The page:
Any coffee lover who has traveled in Portugal knows that nothing makes Pastel de nata go down better than a good cup of coffee–uma bica in Lisbon or um cimbalino in Porto. But do you know why this is? Having enjoyed coffee around the country for several months, I set about finding out.
Teresa Ruivo of the Portugal’s Industrial and Commercial Coffee Association (AICC) readily answered my questions, gave me a primer on Portuguese coffee history, and introduced me to one of the top Portuguese coffee producers, Carlos Pina of Cafés Negrita. He and his daughter Helena toured Tom and me through their production facility, and Carlos Pina showed us how to use a balão de café. But long-standing traditions such as these are just part of the Portuguese coffee story.
The country’s coffee-drinking habit was imported from Brazil, as was artisanal coffee-making, now a global phenomenon. According to Teresa, high-quality machinery from Italy (Cimbali was the first Italian machine in Portugal) has been adapted to Portuguese temperature and water-pressure norms and is still used almost exclusively.
During decades of relative economic isolation under the Salazar regime, Portugal sourced virtually all of its coffee from its colonies. The beans were Robusta, which ingrained in most people an enjoyment of strong, bitter coffee. According to many people, Bica, the term used in Lisbon for a cup of coffee reflects this: B (Beba) I (isto) C (com) A (açucar), or “Drink this with sugar”! There are a number of explanations for the term, but I like this one best.
The traditional Portuguese coffee brands–Sical, Buondi (under the Delta/Nestle umbrella), Nicola, Tofe and Cristina–all practice a slow roasting of coffee beans that differs from the Italian method. Slow roasting at low temperatures, a blending of Arabica and Robusta beans and brewing with higher water pressure conspire to produce a distinctly Portuguese cup of coffee. Portuguese espresso is also served in larger cups (30 ml vs 20 ml for Italian espresso).
Coffee culture in Portugal
Portuguese coffee culture brings people together. “Let’s go for a coffee” is a Portuguese tradition, similar to Sweden’s “Let’s fika!” Mid-morning and after lunch are the traditional times for taking a coffee break.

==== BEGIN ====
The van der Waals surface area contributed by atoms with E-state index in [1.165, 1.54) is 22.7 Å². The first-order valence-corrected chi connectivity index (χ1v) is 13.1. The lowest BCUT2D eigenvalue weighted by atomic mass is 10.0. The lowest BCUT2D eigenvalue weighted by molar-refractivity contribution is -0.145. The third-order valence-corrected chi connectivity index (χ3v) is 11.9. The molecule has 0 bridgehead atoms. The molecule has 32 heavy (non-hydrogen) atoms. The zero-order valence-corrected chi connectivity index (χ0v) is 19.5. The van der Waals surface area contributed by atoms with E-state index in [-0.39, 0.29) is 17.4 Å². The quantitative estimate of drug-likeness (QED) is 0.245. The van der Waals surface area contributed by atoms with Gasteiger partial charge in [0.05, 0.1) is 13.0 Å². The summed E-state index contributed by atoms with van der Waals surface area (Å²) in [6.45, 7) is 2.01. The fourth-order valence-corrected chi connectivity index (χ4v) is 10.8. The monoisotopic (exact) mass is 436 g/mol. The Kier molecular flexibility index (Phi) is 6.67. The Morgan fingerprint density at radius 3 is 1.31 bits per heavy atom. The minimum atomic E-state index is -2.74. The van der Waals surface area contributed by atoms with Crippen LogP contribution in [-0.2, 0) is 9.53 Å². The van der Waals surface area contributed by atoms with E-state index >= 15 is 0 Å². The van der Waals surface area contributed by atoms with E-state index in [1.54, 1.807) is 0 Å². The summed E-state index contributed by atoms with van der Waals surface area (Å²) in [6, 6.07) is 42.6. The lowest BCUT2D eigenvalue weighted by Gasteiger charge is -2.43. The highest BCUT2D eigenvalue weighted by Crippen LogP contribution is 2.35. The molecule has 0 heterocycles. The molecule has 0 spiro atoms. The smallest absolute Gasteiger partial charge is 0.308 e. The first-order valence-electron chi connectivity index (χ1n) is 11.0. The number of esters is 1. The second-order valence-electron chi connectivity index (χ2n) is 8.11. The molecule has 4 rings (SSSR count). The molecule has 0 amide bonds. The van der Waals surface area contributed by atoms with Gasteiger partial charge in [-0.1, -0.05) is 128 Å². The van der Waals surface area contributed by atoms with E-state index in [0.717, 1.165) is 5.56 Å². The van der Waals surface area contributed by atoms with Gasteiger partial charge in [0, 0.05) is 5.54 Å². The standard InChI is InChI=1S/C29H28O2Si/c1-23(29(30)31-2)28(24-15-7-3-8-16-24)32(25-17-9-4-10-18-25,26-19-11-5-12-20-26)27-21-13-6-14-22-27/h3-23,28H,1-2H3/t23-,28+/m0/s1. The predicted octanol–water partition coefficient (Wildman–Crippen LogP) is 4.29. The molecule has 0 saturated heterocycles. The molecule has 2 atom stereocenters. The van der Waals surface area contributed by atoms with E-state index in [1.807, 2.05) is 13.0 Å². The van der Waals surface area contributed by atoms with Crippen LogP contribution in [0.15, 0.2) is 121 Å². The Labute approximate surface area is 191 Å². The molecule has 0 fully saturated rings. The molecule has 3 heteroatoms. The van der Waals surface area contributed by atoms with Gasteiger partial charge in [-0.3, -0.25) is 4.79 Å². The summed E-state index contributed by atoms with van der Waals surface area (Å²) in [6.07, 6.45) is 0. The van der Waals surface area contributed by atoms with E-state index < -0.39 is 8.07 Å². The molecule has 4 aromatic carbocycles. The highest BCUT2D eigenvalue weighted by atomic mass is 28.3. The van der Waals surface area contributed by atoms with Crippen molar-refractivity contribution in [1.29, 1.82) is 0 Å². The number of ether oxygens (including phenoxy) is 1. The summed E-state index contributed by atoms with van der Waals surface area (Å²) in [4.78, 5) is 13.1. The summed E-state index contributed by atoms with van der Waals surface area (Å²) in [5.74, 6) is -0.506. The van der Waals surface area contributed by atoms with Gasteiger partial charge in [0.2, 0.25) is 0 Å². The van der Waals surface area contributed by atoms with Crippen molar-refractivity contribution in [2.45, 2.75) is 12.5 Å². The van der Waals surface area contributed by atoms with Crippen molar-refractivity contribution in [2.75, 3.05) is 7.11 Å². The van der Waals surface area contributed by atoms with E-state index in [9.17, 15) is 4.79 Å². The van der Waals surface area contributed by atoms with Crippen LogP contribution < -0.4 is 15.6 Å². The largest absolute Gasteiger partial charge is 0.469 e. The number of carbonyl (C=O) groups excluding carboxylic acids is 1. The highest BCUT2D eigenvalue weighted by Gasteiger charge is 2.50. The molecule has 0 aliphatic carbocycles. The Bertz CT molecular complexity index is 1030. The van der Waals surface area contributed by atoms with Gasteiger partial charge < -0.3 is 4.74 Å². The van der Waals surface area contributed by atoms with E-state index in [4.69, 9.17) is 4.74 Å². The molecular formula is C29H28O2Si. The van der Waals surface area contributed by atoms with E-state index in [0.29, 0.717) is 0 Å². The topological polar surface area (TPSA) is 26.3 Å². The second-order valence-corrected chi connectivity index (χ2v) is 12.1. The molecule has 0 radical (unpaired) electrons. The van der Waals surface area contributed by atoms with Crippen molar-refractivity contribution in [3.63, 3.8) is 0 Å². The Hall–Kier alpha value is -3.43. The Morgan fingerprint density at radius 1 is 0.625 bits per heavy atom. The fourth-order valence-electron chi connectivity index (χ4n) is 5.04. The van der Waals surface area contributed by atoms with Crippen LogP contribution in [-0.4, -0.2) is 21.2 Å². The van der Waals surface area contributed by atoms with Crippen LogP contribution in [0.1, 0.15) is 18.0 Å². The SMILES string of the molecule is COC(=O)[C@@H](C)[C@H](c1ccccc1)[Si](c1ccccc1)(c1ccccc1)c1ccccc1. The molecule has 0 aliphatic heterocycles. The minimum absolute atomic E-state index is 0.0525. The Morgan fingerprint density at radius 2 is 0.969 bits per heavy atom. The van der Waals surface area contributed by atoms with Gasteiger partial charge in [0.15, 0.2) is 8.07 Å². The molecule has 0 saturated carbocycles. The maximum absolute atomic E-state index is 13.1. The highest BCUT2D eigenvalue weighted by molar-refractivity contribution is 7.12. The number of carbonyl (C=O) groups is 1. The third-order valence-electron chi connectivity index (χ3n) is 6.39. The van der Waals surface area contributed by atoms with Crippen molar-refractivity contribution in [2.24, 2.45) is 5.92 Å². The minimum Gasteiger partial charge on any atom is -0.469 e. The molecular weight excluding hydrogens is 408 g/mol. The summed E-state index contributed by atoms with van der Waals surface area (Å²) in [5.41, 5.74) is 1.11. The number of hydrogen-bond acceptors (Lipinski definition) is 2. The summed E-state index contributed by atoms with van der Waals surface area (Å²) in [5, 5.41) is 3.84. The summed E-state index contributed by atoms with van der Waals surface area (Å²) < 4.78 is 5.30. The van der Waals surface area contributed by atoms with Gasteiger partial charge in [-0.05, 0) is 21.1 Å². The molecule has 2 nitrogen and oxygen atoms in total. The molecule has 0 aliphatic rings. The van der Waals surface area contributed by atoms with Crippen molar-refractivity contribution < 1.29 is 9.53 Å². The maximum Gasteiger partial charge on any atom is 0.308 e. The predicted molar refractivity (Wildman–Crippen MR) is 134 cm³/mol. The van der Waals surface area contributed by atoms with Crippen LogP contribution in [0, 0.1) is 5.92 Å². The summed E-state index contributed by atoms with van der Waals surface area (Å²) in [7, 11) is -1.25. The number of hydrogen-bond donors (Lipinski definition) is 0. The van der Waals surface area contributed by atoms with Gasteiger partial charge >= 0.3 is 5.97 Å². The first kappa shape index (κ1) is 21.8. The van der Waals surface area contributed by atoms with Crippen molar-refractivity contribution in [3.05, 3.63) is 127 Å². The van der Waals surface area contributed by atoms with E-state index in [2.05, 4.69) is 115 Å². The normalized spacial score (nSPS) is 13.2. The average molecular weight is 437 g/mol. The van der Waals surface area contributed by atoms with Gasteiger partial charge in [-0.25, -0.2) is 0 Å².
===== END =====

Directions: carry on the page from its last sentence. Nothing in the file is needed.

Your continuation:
Until just a few years ago, 80% of coffee drinkers enjoyed the brew in cafes and bars, but now, home consumption of fine coffee is increasing. In the north of the country, with its long winter, an even greater proportion of the populace–up to 90%– has coffee at home or in the office.
The Portuguese like to linger at the table after a meal, drink coffee and talk. A relatively recent development, however, is the extension of coffee-sharing to the evening, late evenings by my standards. Teresa says that friends often invite others over for a coffee after dinner, as late as 10:30-11:00 pm, as a way to get together without going out for the evening, or making a dinner production of it.
For an in-depth look at the serious business of ordering coffee in Portugal, check out this post from emma’s house in portugal.
Investing in the future
Academia do Café® is a training and consulting company in Lisbon, specialized in bespoke training courses, workshops, lectures and events about coffee. Academia sells coffee beans, offering only Arabica beans, and working only with specialty, single-origin coffees. Beans are roasted in-house and coffee is brewed in a top-line La Marzocco machine at a minimum water acidity of 6.8 pH. Under the auspices of the Speciality Coffee Association of Europe, Academia offers various courses for professionals (roasters, baristas, coffee shops and restaurants), and trains aspiring baristas from Portugal and around the world.
Established as a coffee import cooperative after the 1974 revolution, and re-branded as AICC in 2007, Portugal’s association of employers in the coffee industry disseminates information about coffee, and supports companies involved in all aspects of coffee production and marketing. Its activities in include a range of events, awareness campaigns and promotion of the health benefits of coffee.
As I write this, I’m looking forward to my next trip to Portugal, next week’s World Food Tourism Summit. A pre-conference return to Alentejo will give me a chance to enjoy both the specialty confections and biscuits of that region, and plenty of great Portuguese coffee!
If you go
Visit coffee shops and restaurants that showcase the best of old and new traditions:
- Casa Pereira in Lisbon’s Rua Garrett is a shop that seems stopped in time (it was founded in 1930). Shop for coffee and coffee-making equipment, and make your own blend. The shop also sells a variety of biscuits and chocolates.
- Café Portela, with eight locations in the Lisbon area, has been serving up coffee, cakes and a limited menu since the late 1970s. Its Caps Portela coffee blend is available as beans or in capsule form at its various outlets and online shop.
- Filipa of Taste of Lisboa and André of Taste Porto Food Tours can be your guides to coffee traditions of Lisbon and Porto. Read about our food walks in Lisbon with Filipa and in Porto with André, then book a walk for yourself!
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Thank you to Aptece, the Portuguese Culinary Tourism and Economic Association, and Turismo de Portugal, for making our travels in Portugal possible. Thanks too to AICC (Portugal’s commercial coffee association) for introducing us to Sandra Azevedo!
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To see all our travel stories from Portugal, click here.